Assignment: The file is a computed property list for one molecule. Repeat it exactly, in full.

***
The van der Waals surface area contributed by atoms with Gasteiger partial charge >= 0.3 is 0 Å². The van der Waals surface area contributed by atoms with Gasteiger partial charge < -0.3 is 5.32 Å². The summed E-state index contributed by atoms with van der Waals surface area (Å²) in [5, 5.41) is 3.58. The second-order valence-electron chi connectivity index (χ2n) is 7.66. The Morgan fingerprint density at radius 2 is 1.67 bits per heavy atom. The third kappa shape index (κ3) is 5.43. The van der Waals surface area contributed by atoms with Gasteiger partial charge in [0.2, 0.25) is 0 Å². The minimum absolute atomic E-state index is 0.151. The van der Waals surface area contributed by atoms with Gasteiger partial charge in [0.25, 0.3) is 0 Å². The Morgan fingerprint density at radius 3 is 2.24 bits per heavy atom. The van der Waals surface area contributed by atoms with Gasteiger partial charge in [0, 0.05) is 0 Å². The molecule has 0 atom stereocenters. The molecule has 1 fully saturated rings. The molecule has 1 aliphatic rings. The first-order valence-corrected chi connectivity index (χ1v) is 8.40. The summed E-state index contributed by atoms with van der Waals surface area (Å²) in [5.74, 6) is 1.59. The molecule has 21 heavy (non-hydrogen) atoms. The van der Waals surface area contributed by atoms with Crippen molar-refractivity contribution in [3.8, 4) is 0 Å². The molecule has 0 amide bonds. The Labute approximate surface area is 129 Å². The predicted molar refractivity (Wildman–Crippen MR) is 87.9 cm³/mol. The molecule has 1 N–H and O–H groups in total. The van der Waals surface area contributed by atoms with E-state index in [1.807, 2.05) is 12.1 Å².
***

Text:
The van der Waals surface area contributed by atoms with Gasteiger partial charge >= 0.3 is 0 Å². The van der Waals surface area contributed by atoms with Gasteiger partial charge < -0.3 is 5.32 Å². The summed E-state index contributed by atoms with van der Waals surface area (Å²) in [5, 5.41) is 3.58. The second-order valence-electron chi connectivity index (χ2n) is 7.66. The Morgan fingerprint density at radius 2 is 1.67 bits per heavy atom. The third kappa shape index (κ3) is 5.43. The van der Waals surface area contributed by atoms with Gasteiger partial charge in [0.2, 0.25) is 0 Å². The minimum absolute atomic E-state index is 0.151. The van der Waals surface area contributed by atoms with Gasteiger partial charge in [0.25, 0.3) is 0 Å². The Morgan fingerprint density at radius 3 is 2.24 bits per heavy atom. The van der Waals surface area contributed by atoms with Gasteiger partial charge in [0, 0.05) is 0 Å². The molecule has 0 atom stereocenters. The molecule has 1 fully saturated rings. The molecule has 1 aliphatic rings. The first-order valence-corrected chi connectivity index (χ1v) is 8.40. The summed E-state index contributed by atoms with van der Waals surface area (Å²) in [5.74, 6) is 1.59. The molecule has 21 heavy (non-hydrogen) atoms. The van der Waals surface area contributed by atoms with Crippen molar-refractivity contribution in [3.8, 4) is 0 Å². The molecule has 0 amide bonds. The Labute approximate surface area is 129 Å². The predicted molar refractivity (Wildman–Crippen MR) is 87.9 cm³/mol. The molecule has 1 N–H and O–H groups in total. The van der Waals surface area contributed by atoms with E-state index in [1.807, 2.05) is 12.1 Å².